Aged Rib eye Steaks
Well marbled Kiln Farm Rib eye Steak

Fat is your Friend

Marbling is the small specks of white to yellow fat you can see in some cuts of meat they will render down during cooking and help keep the meat moist. Most importantly remember fat adds flavour to any cut, this is why beef joints such as silverside are often wrapped in fat by the butcher for a roasting joint.

Buy a Big Steak

For maximum flavour we want to get a good char on the outside of your steak while keeping the meat juicy and tender inside and this can be difficult with a thin cut for even an expert. The solution is one supersized steak to share, instead of two 350 gr steaks get one thick cut 750 gr steak.

Thick Steak

Cook from Room Temperature

It can be difficult to cook a steak and raise the temperature in the center if it comes straight out of your fridge at three to five degrees. Take your steak out of the fridge at least an hour before you want to cook it.

Hot, Hot, Hot

This is very important if you are barbecuing, using a griddle pan or just a big old heavy-bottomed cast iron frying pan, the choice of award-winning steakhouse Hawksmoor, it needs to be hot. Very hot. You don’t want to be able to hold your hand close to the grill or pan. Barbecuing over charcoal will give the steak a lovely smoky finish.

Charcole

Seasoning

If your steak is in a plastic bag or container, remove and pat it dry with kitchen paper.  Immediately before serving generously season with sea salt and pepper. Chef’s season meat exceedingly well it is probably the biggest difference between them and a home cook so don’t be afraid. I would use about a four to one ratio sea salt to fresh roughly ground black pepper. You don’t need to add anything else unless you want to add a little freshly ground coriander or smoked sea salt for a little extra flavour.

Oil and Butter

You don’t need any oil in the pan but if you want you can add butter towards the end of cooking and turn the heat down to stop burning. You can add a few thyme sprigs and a crushed clove of garlic for extra flavour if you desire. This will give your steak a buttery, creamy finish but you can finish the steak without the butter maintaining the extra crisp finish.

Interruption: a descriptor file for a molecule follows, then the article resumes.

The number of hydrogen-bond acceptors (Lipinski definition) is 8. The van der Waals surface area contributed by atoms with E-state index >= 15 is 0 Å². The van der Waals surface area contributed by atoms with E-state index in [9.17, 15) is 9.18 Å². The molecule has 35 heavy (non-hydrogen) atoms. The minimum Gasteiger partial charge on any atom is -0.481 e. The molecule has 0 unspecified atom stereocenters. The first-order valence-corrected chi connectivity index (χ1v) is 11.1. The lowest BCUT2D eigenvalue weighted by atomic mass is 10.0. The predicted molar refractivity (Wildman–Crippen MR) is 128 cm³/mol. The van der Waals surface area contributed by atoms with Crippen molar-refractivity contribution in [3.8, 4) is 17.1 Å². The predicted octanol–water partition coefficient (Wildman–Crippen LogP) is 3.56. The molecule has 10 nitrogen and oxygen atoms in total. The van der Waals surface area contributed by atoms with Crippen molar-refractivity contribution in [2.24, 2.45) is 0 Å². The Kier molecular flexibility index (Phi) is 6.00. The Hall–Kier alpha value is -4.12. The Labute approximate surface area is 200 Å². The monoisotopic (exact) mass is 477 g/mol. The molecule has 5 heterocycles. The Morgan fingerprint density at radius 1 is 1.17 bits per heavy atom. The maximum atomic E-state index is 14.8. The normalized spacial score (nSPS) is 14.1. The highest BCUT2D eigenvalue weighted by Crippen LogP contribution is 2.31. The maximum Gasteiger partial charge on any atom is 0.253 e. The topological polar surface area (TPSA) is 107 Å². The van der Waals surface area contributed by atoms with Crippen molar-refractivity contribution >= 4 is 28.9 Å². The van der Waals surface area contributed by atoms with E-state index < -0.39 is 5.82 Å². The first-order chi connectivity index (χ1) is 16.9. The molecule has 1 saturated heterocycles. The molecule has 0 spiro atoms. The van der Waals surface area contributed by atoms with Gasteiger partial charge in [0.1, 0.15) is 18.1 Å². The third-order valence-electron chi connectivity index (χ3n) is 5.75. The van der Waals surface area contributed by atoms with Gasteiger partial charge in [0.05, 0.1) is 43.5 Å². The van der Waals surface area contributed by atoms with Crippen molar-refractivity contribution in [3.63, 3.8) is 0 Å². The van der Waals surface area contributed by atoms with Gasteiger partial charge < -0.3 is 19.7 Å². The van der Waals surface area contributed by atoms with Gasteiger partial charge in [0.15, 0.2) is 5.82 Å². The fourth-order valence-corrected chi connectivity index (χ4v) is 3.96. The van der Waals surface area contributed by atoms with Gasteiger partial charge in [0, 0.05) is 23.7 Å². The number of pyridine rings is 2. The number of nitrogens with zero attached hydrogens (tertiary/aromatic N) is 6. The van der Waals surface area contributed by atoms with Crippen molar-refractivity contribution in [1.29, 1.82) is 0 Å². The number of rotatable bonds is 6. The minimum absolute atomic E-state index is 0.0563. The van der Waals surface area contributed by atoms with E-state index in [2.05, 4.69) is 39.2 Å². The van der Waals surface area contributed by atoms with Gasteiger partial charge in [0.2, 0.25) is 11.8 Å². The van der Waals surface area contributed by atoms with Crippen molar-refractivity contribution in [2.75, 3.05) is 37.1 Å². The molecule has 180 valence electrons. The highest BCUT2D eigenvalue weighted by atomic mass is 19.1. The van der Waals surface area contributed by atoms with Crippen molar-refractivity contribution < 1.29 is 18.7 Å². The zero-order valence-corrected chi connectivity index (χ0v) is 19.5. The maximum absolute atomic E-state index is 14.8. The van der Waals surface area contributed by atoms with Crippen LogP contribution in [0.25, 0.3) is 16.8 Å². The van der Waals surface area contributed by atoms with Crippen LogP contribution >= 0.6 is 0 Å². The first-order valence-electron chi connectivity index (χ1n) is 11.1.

Cooking

Carefully place the steak on the grill or in the pan and leave it for a couple of minutes and then using a pair of tongues turn over. As long as the pan or grill is hot enough you should have no problem with sticking. WARNING you may get some smoke so open a window the pan needs to be hot enough for your steak to develop a delicious crust, so don’t overcrowd the grill or pan. Carry on turning the steak to prevent burning. If there is a thick layer of fat on your steak, hold it vertically, with tongs, to brown the fat. For cooking times follow this link, remember your steak will continue to cook after you remove it from the heat.

Resting

When the steak is ready it is vitally important to let it rest, at home place it on a warm plate cover with foil and wrap in a couple of T-towels and leave for at least five minutes this allows the meat to finish cooking and suck all the juices back, otherwise they will leak as soon as the meat is cut, and it will be dry.

 Steak 3

Slice the meat against the grain, rather than parallel to the fibers in the meat and serve with Bearnaise Sauce.

Wine and Beer

What to Drink? Steak and Bearnaise Sauce requires some out of the box choices to match the richness and slight acidity of the sauce try a bold, slightly acidic Chilean Cabernet or a big, bold in your face oaked Californian Chardonnay if you prefer beer try a hoppy English IPA beer.